You may have heard about the giant 5,000-mile-wide algal bloom that recently hit Florida’s coast. It’s just one of a growing number of toxic algae blooms threatening the oceans and human health.
Along the southern coast of California, sea life is struggling. In fact, in June, more than 1,000 marine animals, including dolphins, sea lions, and birds, became ill. The culprit: toxins in their system are likely caused by harmful algal blooms. But why is a seemingly harmless ocean plant, like algae, causing such a problem for animals (and people, too)? It turns out, it’s got a lot to do with the climate crisis. Here’s what you need to know about harmful algal blooms, including how to spot them.
What is an algal bloom?
There are thousands of species of algae in the world’s lakes, rivers, swamps, and, of course, the oceans. While many types of algae are totally harmless, some, like phytoplankton, can be toxic to people and animals, because they can produce potent toxins like microcystin and nodularin, notes the Center for Disease Control and Prevention (CDC). And, they can release harmful gasses, too.
When there are too many nutrients in the water, like nitrogen or phosphorus, this feeds the algae so that it spreads and grows into a bloom, which looks like a dense layer of green plants on the surface. Usually, you’ll know it’s a toxic algal bloom if the water looks an unusual color, and has a bad smell, but also if the animals in the water are suffering like they are right now in California.
“I’ve heard of a number of people walking the beaches who have seen [sick] animal after [sick] animal,” David Caron, a biological sciences professor at the University of Southern California, told the BBC recently. To put it simply, this is because they are eating the fish, which have already feasted on the toxic algae in the water.
“They become toxified themselves,” added Caron. “If they get enough of that material, it of course can kill them, which is happening now.”
It is, of course, not possible for marine animals to stay away from the oceans, and that’s why animal rescue groups are working overtime right now to try and help as many as possible in California, according to the BBC.
But there are things humans can do to protect themselves, and it starts with not entering the water when you see signs of harmful algal blooms, warns the CDC. “When in doubt, keep out,” it notes. “Look for signs of a bloom of harmful algae or cyanobacteria before going in the water and stay out if it looks or smells bad.”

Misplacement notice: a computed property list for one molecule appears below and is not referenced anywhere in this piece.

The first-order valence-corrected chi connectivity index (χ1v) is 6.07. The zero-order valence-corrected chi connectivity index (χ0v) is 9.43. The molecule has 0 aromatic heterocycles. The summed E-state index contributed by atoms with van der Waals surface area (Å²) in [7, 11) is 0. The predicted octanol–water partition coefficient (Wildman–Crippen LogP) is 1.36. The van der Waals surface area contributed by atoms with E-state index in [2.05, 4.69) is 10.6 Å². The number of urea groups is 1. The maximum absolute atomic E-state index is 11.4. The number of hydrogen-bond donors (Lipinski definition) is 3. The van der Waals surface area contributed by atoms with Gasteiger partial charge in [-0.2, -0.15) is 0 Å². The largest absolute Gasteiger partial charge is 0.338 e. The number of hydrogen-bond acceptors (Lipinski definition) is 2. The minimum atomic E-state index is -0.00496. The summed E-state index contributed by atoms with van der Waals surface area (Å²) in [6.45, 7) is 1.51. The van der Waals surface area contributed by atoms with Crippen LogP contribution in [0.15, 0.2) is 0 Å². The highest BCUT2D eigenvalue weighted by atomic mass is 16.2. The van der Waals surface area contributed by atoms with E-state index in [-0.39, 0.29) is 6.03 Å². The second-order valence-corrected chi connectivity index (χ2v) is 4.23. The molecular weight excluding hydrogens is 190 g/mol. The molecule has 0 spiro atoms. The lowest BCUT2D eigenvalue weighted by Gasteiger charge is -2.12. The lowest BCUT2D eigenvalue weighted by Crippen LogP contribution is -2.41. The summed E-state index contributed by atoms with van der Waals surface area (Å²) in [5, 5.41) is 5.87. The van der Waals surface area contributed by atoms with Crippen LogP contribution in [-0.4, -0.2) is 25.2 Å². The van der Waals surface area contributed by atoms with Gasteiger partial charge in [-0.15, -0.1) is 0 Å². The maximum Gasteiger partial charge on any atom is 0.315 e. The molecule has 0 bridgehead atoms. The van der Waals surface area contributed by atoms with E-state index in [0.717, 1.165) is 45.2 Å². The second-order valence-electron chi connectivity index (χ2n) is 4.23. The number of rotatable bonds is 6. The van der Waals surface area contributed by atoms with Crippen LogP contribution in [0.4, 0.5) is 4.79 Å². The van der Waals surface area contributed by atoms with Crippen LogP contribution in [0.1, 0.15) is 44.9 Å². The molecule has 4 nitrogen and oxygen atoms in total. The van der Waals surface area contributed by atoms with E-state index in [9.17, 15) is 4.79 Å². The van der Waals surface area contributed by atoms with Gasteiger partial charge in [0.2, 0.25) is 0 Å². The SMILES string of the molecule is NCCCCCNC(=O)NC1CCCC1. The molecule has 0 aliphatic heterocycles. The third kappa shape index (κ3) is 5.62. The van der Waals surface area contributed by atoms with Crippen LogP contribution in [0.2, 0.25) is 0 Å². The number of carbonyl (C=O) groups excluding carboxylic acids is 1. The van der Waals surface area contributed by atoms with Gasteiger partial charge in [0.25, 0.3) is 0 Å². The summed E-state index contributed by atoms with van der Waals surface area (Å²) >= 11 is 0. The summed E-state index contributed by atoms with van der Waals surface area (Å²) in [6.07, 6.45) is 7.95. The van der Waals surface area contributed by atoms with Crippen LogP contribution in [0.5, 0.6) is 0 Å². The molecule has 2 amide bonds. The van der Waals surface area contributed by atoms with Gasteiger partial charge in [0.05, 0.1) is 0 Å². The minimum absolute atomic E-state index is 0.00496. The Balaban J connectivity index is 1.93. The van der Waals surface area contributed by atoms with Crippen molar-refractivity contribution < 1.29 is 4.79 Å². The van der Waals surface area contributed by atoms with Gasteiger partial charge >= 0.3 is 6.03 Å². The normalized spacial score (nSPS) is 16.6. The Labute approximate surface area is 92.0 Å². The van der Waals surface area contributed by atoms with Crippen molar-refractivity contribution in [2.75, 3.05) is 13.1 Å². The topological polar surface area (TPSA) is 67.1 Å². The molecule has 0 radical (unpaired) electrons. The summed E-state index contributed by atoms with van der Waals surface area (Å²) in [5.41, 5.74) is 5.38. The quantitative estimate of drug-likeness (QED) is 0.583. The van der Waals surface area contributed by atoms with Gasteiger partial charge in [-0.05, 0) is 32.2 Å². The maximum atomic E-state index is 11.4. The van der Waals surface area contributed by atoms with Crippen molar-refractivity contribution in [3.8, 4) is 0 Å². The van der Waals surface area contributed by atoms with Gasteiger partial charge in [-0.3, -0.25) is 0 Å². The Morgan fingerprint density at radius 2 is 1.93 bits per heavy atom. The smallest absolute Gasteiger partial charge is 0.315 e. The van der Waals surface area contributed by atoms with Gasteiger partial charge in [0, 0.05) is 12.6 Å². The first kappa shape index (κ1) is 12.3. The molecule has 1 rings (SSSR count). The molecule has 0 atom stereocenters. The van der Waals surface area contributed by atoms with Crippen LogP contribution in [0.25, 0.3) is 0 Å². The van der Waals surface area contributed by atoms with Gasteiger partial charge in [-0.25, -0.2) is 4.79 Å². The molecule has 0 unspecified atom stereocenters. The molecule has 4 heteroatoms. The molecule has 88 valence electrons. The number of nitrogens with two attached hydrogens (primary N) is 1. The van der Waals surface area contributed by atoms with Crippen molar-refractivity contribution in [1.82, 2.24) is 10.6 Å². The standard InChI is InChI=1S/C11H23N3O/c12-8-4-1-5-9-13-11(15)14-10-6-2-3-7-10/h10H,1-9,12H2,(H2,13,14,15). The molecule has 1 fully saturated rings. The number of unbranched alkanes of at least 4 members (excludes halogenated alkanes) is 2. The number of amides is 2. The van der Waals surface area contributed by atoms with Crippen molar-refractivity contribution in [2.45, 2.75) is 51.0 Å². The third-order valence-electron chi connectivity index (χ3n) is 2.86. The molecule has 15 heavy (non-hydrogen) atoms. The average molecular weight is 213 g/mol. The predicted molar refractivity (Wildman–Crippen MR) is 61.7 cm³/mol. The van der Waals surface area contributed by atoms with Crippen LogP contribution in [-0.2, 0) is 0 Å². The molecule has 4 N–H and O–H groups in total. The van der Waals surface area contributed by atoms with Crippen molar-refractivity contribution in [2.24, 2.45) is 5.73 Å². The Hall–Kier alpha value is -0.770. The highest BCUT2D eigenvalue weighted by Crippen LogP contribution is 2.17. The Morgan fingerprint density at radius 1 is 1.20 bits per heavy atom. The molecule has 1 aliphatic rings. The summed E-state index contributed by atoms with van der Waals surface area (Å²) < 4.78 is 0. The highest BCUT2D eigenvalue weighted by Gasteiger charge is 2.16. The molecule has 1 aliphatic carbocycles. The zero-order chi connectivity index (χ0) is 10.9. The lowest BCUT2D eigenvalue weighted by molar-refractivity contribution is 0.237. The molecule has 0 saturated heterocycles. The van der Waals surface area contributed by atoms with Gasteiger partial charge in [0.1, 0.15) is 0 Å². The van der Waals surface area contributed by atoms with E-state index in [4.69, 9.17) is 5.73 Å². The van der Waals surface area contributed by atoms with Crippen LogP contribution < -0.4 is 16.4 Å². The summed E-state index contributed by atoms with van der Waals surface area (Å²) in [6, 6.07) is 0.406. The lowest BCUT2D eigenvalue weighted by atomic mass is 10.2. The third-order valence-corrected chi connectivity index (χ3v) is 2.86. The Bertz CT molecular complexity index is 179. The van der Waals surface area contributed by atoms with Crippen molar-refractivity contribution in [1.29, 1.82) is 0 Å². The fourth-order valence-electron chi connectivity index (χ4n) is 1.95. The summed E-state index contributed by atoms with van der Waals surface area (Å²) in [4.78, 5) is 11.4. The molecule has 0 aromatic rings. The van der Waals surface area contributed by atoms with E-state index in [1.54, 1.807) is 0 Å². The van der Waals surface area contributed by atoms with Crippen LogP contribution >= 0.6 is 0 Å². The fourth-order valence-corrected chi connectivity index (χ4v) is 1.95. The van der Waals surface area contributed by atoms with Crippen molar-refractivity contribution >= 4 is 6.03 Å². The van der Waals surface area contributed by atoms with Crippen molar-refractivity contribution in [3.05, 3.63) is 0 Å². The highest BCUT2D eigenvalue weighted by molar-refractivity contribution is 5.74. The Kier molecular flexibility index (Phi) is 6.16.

Is it time to stop eating seafood?
Staying away from any suspicious water is one way to protect yourself from the impact of toxic algal blooms, but keeping seafood off your plate may be another.
According to the CDC, eating contaminated seafood can lead to serious food poisoning. And this issue doesn’t just impact Americans. Last December, a warning was issued in Broken Bay, Australia regarding shellfish contaminated with toxic algae. According to local area 7 News, there were concerns that eating the seafood could lead to paralytic shellfish poisoning.
And in 2013, 70 people from Scotland reported symptoms consistent with shellfish toxicity, after an algal bloom occurred off the coast of the Shetland Islands.
But luckily, if you still want the seafood experience without the risk, the vegan fish market is growing. (In fact, it’s predicted to hit around $1.3 billion by 2031, according to some estimates.)
Are algal blooms caused by the climate crisis?
According to experts, algal blooms are not unusual off the coast of California, but the climate crisis may be making things worse. This is also the case for other inland bodies of water, like lakes and rivers.
According to one BBC Future article, there were only 12 published accounts of harmful algal outbreaks in the U.S. and Canada in the 1980s. But in 2021, this reached 1,700, and now, there isn’t a state in the U.S. that isn’t affected by them.
This may be due to extreme weather events, like drought, which makes water saltier, as well as storms and rising sea levels, but also rising emissions all over the world.
“Algae need carbon dioxide to survive,” explains the Environmental Protection Agency. “Higher levels of carbon dioxide in the air and water can lead to rapid growth of algae, especially toxic blue-green algae that can float to the surface of the water.”
Sadly, algal blooms are likely to remain a threat to animals, humans, and the environment for years to come. So we need to learn to identify them, avoid them, and support animals at risk as best as we can. And that’s exactly what’s happening in California right now. “Animal rescue groups are scrambling to try to get boots on the ground to get the animals protected,” noted Caron.
If you see a sick animal and you suspect it’s due to an algal bloom, don’t approach it. Instead, keep your distance and make a report to your local stranding network.
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